US to lead global oil supply growth; no peak in oil demand in sight
The US will drive global oil supply growth over the next five years thanks to the remarkable strength of its shale industry, triggering a rapid transformation of world oil markets according to the International Energy Agency’s (IEA) annual oil market forecast. By the end of the forecast, oil exports from the US will overtake Russia and close in on Saudi Arabia, bringing greater diversity of supply.
While global oil demand growth is set to ease, in particular as China slows down, it still increases an annual average of 1.2mn b/d to 2024, according to the report, Oil 2019. The IEA also sees no peak in oil demand, as petrochemicals and jet fuel remain the key drivers of growth, particularly in the US and Asia, more than offsetting a slowdown in gasoline due to efficiency gains and electric cars.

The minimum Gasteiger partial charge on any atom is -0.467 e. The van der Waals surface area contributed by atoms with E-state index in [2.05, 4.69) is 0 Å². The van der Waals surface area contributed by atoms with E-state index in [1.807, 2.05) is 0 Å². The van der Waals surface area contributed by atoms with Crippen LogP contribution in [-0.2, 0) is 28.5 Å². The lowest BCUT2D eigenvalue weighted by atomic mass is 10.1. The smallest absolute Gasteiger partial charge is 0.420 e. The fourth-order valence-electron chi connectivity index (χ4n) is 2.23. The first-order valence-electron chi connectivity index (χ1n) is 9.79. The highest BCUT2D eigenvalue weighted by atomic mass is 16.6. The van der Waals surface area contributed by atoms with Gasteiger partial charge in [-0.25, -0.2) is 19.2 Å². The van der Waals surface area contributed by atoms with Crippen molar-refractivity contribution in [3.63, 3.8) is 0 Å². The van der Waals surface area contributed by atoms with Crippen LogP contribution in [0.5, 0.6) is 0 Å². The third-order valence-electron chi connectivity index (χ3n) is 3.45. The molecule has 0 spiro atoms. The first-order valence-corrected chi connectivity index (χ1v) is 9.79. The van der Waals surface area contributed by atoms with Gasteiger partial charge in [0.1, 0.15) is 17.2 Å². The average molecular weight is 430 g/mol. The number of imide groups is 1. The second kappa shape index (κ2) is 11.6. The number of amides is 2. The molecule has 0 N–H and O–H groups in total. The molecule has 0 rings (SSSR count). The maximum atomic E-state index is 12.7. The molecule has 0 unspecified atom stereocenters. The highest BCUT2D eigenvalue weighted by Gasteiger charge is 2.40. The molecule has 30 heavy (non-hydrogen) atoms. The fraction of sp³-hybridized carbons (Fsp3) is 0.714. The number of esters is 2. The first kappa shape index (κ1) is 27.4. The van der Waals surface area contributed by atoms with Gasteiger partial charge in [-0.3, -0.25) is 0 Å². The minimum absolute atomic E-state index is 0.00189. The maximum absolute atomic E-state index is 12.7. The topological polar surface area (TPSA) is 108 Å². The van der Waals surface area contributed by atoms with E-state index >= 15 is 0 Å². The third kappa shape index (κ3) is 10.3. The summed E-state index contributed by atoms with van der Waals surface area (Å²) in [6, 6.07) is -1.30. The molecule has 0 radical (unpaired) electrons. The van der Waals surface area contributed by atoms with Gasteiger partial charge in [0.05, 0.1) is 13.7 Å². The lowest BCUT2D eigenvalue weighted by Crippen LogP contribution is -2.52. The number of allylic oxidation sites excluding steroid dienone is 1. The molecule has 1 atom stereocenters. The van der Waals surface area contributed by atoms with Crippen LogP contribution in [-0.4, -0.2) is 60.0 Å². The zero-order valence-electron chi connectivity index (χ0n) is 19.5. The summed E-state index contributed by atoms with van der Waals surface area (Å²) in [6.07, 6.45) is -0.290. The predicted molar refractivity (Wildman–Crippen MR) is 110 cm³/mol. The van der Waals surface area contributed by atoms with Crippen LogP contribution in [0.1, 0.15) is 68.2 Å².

Global oil markets are going through a period of extraordinary change, with long-lasting implications on energy security and market balances throughout the forecast period to 2024. The US is increasingly leading the expansion in global oil supplies, with significant growth also seen among other non-OPEC producers, including Brazil, Norway and new producer Guyana, which together add another 2.6mn b/d in the next five years. In total, non-OPEC production is set to increase by 6.1mn b/d through to 2024. Iran and Venezuela are forecast to post the deepest losses, though the outlook could change dramatically depending on political factors. As a result, OPEC’s effective production capacity falls by 0.4mn b/d by 2024.